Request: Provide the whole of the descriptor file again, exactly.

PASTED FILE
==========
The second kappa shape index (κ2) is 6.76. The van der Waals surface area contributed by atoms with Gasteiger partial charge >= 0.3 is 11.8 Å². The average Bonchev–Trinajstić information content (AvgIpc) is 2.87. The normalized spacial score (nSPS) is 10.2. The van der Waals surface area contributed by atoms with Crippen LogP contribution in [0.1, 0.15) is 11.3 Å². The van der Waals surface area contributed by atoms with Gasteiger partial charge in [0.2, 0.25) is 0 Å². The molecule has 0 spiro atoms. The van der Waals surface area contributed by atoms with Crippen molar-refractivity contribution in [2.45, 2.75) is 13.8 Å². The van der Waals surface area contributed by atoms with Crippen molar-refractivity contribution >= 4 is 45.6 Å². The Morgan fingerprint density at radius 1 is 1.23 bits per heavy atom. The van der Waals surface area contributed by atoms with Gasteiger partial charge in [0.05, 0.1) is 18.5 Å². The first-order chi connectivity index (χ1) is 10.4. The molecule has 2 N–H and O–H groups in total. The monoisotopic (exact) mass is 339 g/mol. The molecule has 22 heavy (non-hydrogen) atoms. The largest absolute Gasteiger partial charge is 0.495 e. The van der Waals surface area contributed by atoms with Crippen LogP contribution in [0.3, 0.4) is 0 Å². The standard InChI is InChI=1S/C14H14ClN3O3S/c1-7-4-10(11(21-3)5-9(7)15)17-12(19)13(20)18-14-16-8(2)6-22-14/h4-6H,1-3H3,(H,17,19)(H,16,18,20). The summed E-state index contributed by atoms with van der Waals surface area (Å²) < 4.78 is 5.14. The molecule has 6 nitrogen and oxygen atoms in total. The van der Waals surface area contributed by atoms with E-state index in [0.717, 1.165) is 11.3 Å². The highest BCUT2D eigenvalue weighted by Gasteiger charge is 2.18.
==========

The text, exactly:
The second kappa shape index (κ2) is 6.76. The van der Waals surface area contributed by atoms with Gasteiger partial charge >= 0.3 is 11.8 Å². The average Bonchev–Trinajstić information content (AvgIpc) is 2.87. The normalized spacial score (nSPS) is 10.2. The van der Waals surface area contributed by atoms with Crippen LogP contribution in [0.1, 0.15) is 11.3 Å². The van der Waals surface area contributed by atoms with Gasteiger partial charge in [0.2, 0.25) is 0 Å². The molecule has 0 spiro atoms. The van der Waals surface area contributed by atoms with Crippen molar-refractivity contribution in [2.45, 2.75) is 13.8 Å². The van der Waals surface area contributed by atoms with Crippen molar-refractivity contribution >= 4 is 45.6 Å². The Morgan fingerprint density at radius 1 is 1.23 bits per heavy atom. The van der Waals surface area contributed by atoms with Gasteiger partial charge in [0.05, 0.1) is 18.5 Å². The first-order chi connectivity index (χ1) is 10.4. The molecule has 2 N–H and O–H groups in total. The monoisotopic (exact) mass is 339 g/mol. The molecule has 22 heavy (non-hydrogen) atoms. The largest absolute Gasteiger partial charge is 0.495 e. The van der Waals surface area contributed by atoms with Crippen LogP contribution in [0.3, 0.4) is 0 Å². The standard InChI is InChI=1S/C14H14ClN3O3S/c1-7-4-10(11(21-3)5-9(7)15)17-12(19)13(20)18-14-16-8(2)6-22-14/h4-6H,1-3H3,(H,17,19)(H,16,18,20). The summed E-state index contributed by atoms with van der Waals surface area (Å²) < 4.78 is 5.14. The molecule has 6 nitrogen and oxygen atoms in total. The van der Waals surface area contributed by atoms with E-state index in [0.717, 1.165) is 11.3 Å². The highest BCUT2D eigenvalue weighted by Gasteiger charge is 2.18.